Why Is Japanese Internment Justified

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Japanese Internment Among all of the other countries, one had the courage to bomb the United States of America. Japan had attacked Pearl Harbor because of the threat the Navy had on the U.S. After that, America feared another attack or even worse, an invasion from Japan in the West Coast. In order to prepare for an invasion America decided to relocate all of the Japanese-Americans, mainly in the West Coast because they were the most threat. Many people debated whether relocating was the right thing to do. The internment of Japanese-Americans was justified because of the security in the Pacific Coast, fear of another attack, and because it was a military necessity. Security in the Pacific Coast was very crucial. Shores become a big threat…show more content…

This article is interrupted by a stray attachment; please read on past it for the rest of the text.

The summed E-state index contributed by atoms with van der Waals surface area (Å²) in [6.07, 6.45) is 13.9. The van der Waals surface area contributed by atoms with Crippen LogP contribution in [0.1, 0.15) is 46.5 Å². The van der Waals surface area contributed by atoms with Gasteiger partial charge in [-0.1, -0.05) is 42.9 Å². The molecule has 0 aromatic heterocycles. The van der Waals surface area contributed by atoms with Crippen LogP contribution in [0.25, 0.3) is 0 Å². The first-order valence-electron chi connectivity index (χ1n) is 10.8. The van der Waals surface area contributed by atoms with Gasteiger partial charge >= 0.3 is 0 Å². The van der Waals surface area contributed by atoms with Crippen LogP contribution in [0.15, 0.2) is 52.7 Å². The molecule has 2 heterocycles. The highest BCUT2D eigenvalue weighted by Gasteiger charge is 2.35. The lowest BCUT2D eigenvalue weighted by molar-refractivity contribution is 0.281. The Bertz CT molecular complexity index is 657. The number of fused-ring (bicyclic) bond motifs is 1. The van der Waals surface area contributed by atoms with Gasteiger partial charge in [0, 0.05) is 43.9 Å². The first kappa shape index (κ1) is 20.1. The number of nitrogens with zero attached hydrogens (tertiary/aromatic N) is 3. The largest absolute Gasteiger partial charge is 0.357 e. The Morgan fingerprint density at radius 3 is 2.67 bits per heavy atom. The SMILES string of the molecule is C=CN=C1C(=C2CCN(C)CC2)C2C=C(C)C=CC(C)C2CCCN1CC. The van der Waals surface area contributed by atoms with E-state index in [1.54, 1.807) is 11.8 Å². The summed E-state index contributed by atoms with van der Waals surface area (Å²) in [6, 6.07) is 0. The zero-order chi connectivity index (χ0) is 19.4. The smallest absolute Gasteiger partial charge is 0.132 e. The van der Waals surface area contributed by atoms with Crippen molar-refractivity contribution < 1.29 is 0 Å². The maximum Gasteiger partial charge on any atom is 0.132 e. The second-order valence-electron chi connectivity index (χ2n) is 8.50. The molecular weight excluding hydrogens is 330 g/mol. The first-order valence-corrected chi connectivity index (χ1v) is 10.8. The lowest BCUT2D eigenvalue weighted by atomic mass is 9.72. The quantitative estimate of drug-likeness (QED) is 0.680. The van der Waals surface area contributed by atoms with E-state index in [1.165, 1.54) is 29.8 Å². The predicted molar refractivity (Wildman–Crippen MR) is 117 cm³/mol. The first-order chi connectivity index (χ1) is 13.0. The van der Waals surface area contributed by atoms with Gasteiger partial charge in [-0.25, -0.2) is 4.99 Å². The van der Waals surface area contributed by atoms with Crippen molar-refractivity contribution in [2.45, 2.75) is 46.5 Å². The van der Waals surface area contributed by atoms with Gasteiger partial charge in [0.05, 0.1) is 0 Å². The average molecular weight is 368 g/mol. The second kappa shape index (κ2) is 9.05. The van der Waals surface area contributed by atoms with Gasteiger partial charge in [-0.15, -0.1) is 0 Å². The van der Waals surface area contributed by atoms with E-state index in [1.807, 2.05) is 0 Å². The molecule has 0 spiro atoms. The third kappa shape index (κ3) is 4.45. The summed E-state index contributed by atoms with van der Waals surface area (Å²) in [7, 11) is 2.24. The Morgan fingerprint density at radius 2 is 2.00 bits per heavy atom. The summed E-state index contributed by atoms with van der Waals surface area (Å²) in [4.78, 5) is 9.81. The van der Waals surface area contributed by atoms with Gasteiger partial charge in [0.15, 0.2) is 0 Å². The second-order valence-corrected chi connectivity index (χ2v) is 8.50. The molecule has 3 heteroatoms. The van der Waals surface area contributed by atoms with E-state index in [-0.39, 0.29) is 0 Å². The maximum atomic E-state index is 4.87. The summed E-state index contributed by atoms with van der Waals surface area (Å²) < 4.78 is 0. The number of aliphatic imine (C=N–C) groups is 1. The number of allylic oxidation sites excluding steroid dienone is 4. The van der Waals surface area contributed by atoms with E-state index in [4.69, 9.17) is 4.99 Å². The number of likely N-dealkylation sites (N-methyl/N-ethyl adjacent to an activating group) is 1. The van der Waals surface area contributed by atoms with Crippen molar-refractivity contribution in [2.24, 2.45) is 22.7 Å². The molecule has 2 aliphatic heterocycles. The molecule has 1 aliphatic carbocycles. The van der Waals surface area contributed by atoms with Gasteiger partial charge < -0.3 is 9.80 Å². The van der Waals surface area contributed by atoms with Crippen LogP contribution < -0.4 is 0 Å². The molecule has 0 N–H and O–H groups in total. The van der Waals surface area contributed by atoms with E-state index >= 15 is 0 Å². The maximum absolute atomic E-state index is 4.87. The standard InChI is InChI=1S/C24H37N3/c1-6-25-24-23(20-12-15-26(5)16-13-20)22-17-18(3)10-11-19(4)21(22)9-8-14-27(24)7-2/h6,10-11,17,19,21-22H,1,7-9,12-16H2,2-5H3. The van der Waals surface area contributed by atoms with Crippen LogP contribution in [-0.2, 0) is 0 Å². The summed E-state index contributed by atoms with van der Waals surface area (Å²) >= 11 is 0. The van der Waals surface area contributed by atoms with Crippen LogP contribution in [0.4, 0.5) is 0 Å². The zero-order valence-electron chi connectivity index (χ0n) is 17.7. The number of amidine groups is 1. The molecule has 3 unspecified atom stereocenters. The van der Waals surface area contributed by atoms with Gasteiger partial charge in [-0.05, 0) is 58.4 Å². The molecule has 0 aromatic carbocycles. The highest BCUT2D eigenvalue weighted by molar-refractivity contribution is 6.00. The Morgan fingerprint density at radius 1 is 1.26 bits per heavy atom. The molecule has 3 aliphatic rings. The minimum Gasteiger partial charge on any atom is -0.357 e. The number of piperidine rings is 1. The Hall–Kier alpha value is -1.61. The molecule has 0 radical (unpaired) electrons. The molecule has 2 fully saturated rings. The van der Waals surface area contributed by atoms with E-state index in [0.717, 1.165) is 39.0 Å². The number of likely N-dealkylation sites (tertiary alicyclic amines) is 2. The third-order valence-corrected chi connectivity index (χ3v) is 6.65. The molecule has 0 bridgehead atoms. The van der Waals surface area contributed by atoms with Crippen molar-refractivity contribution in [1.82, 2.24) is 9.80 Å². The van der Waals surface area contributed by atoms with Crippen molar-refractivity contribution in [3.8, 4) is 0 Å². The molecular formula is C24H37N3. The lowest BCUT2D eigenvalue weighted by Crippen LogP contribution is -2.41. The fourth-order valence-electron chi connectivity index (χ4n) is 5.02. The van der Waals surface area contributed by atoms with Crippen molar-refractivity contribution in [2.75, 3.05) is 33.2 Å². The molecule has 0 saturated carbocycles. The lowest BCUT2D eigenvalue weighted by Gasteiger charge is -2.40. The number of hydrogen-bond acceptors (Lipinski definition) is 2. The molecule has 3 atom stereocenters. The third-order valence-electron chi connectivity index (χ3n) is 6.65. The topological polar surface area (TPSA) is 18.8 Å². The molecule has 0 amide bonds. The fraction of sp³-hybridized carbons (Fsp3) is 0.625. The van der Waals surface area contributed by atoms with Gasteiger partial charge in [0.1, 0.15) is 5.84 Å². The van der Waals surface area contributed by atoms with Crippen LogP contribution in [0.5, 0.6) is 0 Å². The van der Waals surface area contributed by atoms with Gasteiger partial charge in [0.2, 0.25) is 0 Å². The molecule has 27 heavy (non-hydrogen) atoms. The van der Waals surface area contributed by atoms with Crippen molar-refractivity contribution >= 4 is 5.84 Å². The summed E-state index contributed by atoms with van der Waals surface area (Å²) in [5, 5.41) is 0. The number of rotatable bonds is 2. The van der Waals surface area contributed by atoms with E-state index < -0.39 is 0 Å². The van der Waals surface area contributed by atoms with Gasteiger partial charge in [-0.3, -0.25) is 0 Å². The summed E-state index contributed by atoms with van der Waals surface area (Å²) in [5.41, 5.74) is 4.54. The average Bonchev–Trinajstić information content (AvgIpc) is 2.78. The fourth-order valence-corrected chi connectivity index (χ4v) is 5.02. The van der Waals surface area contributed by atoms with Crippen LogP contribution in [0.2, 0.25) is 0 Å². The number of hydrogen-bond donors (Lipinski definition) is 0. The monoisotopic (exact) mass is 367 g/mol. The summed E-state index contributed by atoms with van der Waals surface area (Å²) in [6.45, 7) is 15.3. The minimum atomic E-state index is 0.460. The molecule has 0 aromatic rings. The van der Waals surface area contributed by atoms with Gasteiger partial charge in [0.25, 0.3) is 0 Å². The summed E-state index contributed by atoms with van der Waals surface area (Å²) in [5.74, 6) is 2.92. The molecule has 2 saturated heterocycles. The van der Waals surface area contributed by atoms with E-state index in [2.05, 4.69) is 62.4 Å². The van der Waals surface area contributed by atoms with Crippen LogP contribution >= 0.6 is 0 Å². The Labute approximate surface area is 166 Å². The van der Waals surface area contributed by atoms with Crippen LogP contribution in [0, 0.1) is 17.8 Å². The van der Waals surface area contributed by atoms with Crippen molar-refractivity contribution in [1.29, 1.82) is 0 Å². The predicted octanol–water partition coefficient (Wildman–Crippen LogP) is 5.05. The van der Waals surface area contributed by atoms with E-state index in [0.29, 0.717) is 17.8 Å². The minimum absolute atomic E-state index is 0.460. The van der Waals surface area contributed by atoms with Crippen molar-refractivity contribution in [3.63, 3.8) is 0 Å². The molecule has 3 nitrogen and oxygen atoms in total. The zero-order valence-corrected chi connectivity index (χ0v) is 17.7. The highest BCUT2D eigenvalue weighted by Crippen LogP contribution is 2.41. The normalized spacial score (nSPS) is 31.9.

The military has a hard time in war. If Japan were to invade the U.S. the military would have a hard time recovering the land that they had just lost. Many of the Japanese were not loyal and would join Japan in the invasion. The military deals with a lot in wars, if they were to be attacked from the inside, it would leave them very vulnerable. “Military forces feared an invasion of our West Coast and… because they decided that the military urgency of the situation demanded that all citizens of Japanese ancestry be segregated from the West Coast temporarily”(Korematsu 4). The military feared invasion, and to prepare the internment was a big step to the military’s demands. “The security of the Pacific Coast continues to require the exclusion of Japanese from the area now prohibited to them and will so continue as long as that military necessity exists”(DeWitt 1). As long as the military needs the exclusion of the Japanese, it will continue to happen. The military’s necessity is a very big priority. In conclusion the internment of the Japanese-Americans was justified because America needed security in the West Coast, fear of an attack/invasion, and because the internment was a military necessity. Although the internment was justified, there are many reasons why it was not justified. The Japanese were of no threat to the American society. “The Japanese here i almost exclusively a farmer, a fisherman or a small businessman”(Munson 2). There are other reasons, but in the end the Japanese were sent to internment camps, and it was

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